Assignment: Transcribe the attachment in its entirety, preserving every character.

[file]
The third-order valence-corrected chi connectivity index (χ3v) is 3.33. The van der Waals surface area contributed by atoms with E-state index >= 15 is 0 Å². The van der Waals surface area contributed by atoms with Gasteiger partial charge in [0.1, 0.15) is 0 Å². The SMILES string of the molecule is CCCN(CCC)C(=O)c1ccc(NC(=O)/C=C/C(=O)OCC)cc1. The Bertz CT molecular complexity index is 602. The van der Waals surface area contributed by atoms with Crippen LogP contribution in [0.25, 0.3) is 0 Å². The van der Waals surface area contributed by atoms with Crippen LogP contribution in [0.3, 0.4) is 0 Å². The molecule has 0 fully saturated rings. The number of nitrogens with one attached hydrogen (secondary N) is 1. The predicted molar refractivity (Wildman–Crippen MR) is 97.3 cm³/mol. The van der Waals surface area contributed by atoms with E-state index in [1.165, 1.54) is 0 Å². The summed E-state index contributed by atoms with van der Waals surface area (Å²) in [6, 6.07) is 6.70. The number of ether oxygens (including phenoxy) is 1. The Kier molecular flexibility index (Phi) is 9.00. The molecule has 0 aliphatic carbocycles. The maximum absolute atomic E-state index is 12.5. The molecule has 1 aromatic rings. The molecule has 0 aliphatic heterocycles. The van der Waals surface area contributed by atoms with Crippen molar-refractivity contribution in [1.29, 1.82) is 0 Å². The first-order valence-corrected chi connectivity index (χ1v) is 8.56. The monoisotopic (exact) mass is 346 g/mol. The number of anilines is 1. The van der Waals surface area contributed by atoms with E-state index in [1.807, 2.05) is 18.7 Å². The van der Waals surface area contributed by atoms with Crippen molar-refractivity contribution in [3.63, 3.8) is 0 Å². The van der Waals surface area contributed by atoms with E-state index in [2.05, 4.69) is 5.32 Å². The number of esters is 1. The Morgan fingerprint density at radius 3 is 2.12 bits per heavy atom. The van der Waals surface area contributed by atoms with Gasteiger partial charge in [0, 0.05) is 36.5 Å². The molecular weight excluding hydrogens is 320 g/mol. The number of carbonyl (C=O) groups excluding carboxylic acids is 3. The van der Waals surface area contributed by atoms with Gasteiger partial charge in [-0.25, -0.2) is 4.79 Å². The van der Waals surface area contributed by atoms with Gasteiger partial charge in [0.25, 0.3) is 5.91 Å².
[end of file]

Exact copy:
The third-order valence-corrected chi connectivity index (χ3v) is 3.33. The van der Waals surface area contributed by atoms with E-state index >= 15 is 0 Å². The van der Waals surface area contributed by atoms with Gasteiger partial charge in [0.1, 0.15) is 0 Å². The SMILES string of the molecule is CCCN(CCC)C(=O)c1ccc(NC(=O)/C=C/C(=O)OCC)cc1. The Bertz CT molecular complexity index is 602. The van der Waals surface area contributed by atoms with Crippen LogP contribution in [0.25, 0.3) is 0 Å². The van der Waals surface area contributed by atoms with Crippen LogP contribution in [0.3, 0.4) is 0 Å². The molecule has 0 fully saturated rings. The number of nitrogens with one attached hydrogen (secondary N) is 1. The predicted molar refractivity (Wildman–Crippen MR) is 97.3 cm³/mol. The van der Waals surface area contributed by atoms with E-state index in [1.165, 1.54) is 0 Å². The summed E-state index contributed by atoms with van der Waals surface area (Å²) in [6, 6.07) is 6.70. The number of ether oxygens (including phenoxy) is 1. The Kier molecular flexibility index (Phi) is 9.00. The molecule has 0 aliphatic carbocycles. The maximum absolute atomic E-state index is 12.5. The molecule has 1 aromatic rings. The molecule has 0 aliphatic heterocycles. The van der Waals surface area contributed by atoms with Crippen molar-refractivity contribution in [1.29, 1.82) is 0 Å². The first-order valence-corrected chi connectivity index (χ1v) is 8.56. The monoisotopic (exact) mass is 346 g/mol. The number of anilines is 1. The van der Waals surface area contributed by atoms with E-state index in [1.807, 2.05) is 18.7 Å². The van der Waals surface area contributed by atoms with Crippen molar-refractivity contribution in [3.63, 3.8) is 0 Å². The van der Waals surface area contributed by atoms with E-state index in [2.05, 4.69) is 5.32 Å². The number of esters is 1. The Morgan fingerprint density at radius 3 is 2.12 bits per heavy atom. The van der Waals surface area contributed by atoms with Gasteiger partial charge in [0, 0.05) is 36.5 Å². The molecular weight excluding hydrogens is 320 g/mol. The number of carbonyl (C=O) groups excluding carboxylic acids is 3. The van der Waals surface area contributed by atoms with Gasteiger partial charge in [-0.25, -0.2) is 4.79 Å². The van der Waals surface area contributed by atoms with Gasteiger partial charge in [0.25, 0.3) is 5.91 Å².